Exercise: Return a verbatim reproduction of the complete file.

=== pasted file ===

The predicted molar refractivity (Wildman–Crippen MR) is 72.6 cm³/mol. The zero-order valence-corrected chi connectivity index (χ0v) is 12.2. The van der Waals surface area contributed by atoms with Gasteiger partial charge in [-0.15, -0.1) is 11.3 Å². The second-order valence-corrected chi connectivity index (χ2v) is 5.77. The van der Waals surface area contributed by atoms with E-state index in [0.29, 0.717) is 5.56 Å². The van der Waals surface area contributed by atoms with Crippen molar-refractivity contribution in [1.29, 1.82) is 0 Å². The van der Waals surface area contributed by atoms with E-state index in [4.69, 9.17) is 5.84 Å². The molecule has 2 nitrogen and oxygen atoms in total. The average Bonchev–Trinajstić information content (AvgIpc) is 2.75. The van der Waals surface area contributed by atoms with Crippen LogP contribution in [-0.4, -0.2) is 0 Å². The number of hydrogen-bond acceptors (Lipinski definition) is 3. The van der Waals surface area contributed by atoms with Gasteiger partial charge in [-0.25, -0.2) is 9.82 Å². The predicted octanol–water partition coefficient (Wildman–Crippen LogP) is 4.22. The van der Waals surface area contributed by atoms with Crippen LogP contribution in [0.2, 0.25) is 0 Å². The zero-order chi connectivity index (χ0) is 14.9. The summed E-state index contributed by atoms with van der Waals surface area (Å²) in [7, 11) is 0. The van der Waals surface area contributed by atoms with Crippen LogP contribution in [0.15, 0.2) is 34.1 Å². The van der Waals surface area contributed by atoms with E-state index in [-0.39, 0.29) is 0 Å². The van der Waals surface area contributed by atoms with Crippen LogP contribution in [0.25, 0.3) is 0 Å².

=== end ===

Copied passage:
The predicted molar refractivity (Wildman–Crippen MR) is 72.6 cm³/mol. The zero-order valence-corrected chi connectivity index (χ0v) is 12.2. The van der Waals surface area contributed by atoms with Gasteiger partial charge in [-0.15, -0.1) is 11.3 Å². The second-order valence-corrected chi connectivity index (χ2v) is 5.77. The van der Waals surface area contributed by atoms with E-state index in [0.29, 0.717) is 5.56 Å². The van der Waals surface area contributed by atoms with Crippen molar-refractivity contribution in [1.29, 1.82) is 0 Å². The van der Waals surface area contributed by atoms with E-state index in [4.69, 9.17) is 5.84 Å². The molecule has 2 nitrogen and oxygen atoms in total. The average Bonchev–Trinajstić information content (AvgIpc) is 2.75. The van der Waals surface area contributed by atoms with Crippen LogP contribution in [-0.4, -0.2) is 0 Å². The number of hydrogen-bond acceptors (Lipinski definition) is 3. The van der Waals surface area contributed by atoms with Gasteiger partial charge in [-0.25, -0.2) is 9.82 Å². The predicted octanol–water partition coefficient (Wildman–Crippen LogP) is 4.22. The van der Waals surface area contributed by atoms with Crippen LogP contribution in [0.2, 0.25) is 0 Å². The zero-order chi connectivity index (χ0) is 14.9. The summed E-state index contributed by atoms with van der Waals surface area (Å²) in [7, 11) is 0. The van der Waals surface area contributed by atoms with Crippen LogP contribution in [0.15, 0.2) is 34.1 Å². The van der Waals surface area contributed by atoms with E-state index in [-0.39, 0.29) is 0 Å². The van der Waals surface area contributed by atoms with Crippen LogP contribution in [0.25, 0.3) is 0 Å².